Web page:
CHARLESTON, W.Va. (AP) -- A federal bankruptcy judge has set an Aug. 1 deadline for financial claims by West Virginia residents and businesses affected by a January chemical spill in Charleston that contaminated the local water supply.
Proof of claims forms can be obtained and filed on the U.S. Bankruptcy Court's website. The Charleston Gazette (http://bit.ly/1lYAOpF) reports business losses must be accompanied by documentation, while residents don't need such documentation for personal damage.
A spill of the coal-cleaning agent crude MCHM at Freedom Industries' plant along the Elk River contaminated 300,000 people's tap water in nine counties. Residents were ordered not to use tap water for up to 10 days except for flushing toilets and putting out fires.
Dozens of individuals and businesses sued Freedom after the spill, many saying they lost profits and wages while their workplaces remained shuttered for days without clean water. Those legal cases were frozen when Freedom filed for bankruptcy protection eight days after the spill.
The Freedom case's claims agent, James W. Layne Jr., said people should not rely on those previously filed civil lawsuits. They should instead file bankruptcy claims.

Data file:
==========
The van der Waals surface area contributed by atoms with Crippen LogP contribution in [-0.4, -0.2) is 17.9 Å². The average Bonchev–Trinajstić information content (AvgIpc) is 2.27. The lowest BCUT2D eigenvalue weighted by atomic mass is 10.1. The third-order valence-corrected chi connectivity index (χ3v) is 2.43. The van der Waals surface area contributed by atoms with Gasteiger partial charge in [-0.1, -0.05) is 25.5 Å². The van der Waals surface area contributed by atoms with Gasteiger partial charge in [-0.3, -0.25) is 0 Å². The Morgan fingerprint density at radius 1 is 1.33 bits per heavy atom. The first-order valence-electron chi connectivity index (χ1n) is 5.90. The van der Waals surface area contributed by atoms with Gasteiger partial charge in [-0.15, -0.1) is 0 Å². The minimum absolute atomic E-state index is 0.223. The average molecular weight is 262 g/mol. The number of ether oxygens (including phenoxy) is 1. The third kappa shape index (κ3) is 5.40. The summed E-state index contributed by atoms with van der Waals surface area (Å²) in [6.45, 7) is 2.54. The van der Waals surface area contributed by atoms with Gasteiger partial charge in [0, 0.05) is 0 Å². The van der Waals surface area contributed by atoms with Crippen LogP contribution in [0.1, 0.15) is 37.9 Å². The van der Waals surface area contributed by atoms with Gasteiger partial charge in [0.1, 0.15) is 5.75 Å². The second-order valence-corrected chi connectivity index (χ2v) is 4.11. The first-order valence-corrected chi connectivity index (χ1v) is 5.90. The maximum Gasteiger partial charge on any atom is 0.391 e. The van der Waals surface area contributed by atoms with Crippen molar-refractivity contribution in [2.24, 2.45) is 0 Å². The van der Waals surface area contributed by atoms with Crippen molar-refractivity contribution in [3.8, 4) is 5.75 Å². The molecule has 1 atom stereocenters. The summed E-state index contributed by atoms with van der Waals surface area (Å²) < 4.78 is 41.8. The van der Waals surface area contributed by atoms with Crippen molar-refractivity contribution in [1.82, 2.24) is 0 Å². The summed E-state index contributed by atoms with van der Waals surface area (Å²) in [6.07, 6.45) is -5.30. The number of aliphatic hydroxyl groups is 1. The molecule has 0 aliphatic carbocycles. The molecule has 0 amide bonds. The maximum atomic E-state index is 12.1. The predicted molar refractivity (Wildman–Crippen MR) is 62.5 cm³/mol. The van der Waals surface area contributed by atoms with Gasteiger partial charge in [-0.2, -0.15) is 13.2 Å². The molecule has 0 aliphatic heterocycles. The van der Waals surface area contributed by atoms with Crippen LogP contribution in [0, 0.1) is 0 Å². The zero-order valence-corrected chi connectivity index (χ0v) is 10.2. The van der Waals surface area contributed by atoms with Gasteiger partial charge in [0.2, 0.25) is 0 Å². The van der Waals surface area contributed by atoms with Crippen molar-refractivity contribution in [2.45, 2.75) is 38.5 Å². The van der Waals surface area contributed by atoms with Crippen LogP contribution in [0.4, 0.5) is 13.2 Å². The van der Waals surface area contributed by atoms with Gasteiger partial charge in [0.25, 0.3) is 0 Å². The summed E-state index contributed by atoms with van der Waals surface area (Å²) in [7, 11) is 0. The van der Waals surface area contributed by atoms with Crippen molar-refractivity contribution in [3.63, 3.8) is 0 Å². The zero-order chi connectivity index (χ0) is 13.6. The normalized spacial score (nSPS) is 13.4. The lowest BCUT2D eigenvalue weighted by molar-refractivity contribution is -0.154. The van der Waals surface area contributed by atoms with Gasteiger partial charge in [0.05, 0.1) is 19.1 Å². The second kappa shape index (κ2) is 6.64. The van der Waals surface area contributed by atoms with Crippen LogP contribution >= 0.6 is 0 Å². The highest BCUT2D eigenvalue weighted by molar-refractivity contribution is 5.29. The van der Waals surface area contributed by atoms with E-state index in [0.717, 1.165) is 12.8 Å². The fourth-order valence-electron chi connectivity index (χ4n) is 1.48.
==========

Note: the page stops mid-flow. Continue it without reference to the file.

Stuart Calwell, a Charleston lawyer who sued over the spill, said the civil lawsuits will only be dealt with by the bankruptcy courts now.
"Unless you appear on the claims list, you will be invisible to the bankruptcy court," Calwell said.
Residents and businesses do not need lawyers to file proofs of claim. Claims also are not required to spell out a specific dollar amount.
Legal observers do not believe there will much money left in Freedom for claims after the bankruptcy proceedings.
However, it is unclear how much money Freedom currently has. Bankruptcy Judge Ronald Pearson in Charleston has agreed to shield Freedom's regularly filed budgets from the public.
A federal bankruptcy judge has set an Aug. 1 deadline for financial claims by West Virginia residents and businesses affected by a January chemical spill in Charleston that contaminated the local water supply.